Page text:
Are the days of LOL over already? A Facebook study says that the public is now showing a preference for “haha” and emojis over “LOL”.
The survey relates that 51.4 % of the people use “haha”, while only 1.9 % use “LOL”.
Gone are the days of LOL, then? You would be surprised to hear of how old it actually is. While it was added to the Oxford English Dictionary in 2011, it can traced back to the 1980s.
“LOL was a form of early internet slang,” Professor of Linguistics, Vyv Evans, from Bangor University told Newsbeat.
“It’s what’s called an initialism, a form of abbreviation. Using it is obviously more convenient when you’re typing or texting.”
LOL then grew more popular as emails and texting became into use.
Professor Evans explains that language changes over time, and the ways to express laughter online are competing with each other. According to him, LOL is being substituted by what is more intuitive.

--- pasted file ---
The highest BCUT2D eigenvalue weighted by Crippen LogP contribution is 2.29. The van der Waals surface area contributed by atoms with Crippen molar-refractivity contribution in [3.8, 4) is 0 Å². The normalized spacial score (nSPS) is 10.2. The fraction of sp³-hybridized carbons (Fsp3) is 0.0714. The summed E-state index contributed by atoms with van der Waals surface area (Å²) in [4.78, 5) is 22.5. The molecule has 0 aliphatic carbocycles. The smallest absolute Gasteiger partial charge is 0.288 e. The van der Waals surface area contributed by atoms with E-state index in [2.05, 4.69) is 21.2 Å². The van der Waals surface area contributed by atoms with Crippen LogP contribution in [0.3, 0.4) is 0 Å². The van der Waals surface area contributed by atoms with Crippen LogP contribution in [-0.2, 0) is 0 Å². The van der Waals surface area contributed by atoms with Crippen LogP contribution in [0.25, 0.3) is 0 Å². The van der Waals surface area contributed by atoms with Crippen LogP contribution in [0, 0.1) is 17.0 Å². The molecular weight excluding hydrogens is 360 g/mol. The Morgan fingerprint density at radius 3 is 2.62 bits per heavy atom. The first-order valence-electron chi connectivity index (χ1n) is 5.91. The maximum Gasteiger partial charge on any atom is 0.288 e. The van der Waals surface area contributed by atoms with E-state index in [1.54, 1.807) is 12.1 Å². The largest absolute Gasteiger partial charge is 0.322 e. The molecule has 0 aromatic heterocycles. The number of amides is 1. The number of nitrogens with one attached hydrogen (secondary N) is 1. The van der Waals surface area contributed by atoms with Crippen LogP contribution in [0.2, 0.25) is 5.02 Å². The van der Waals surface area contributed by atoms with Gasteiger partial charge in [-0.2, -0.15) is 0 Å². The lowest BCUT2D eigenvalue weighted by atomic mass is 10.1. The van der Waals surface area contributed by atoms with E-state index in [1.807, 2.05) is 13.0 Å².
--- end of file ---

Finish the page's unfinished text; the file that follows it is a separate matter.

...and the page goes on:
“Haha is a form of onomatopoeia – it’s words representing the sound they mean, like miaow or woof.
“Haha is in some ways more apt. It more directly stands for what it represents than LOL.”
Furthermore, he says that “haha” is more universal.
“LOL is based on English, whereas haha is more universal. It represents something that all humans do.”
Additionally, emojis are also preferred. One third of the people take to emoticons to express laughter.
“Emojis provide a greater range of expressing different types of e-laughter, with the different types of smiling faces.”
The transition from LOL to haha also has to do with age.
“Older people are staying with LOL, but younger people are innovating with haha.”
Will LOL no longer be used after a certain time?
“I don’t think LOL is dead,” Professor Evans concludes.
“It’s simply that it’s being competed with for air. And this is what happens with language. It’s conceivable it could come back in the future.”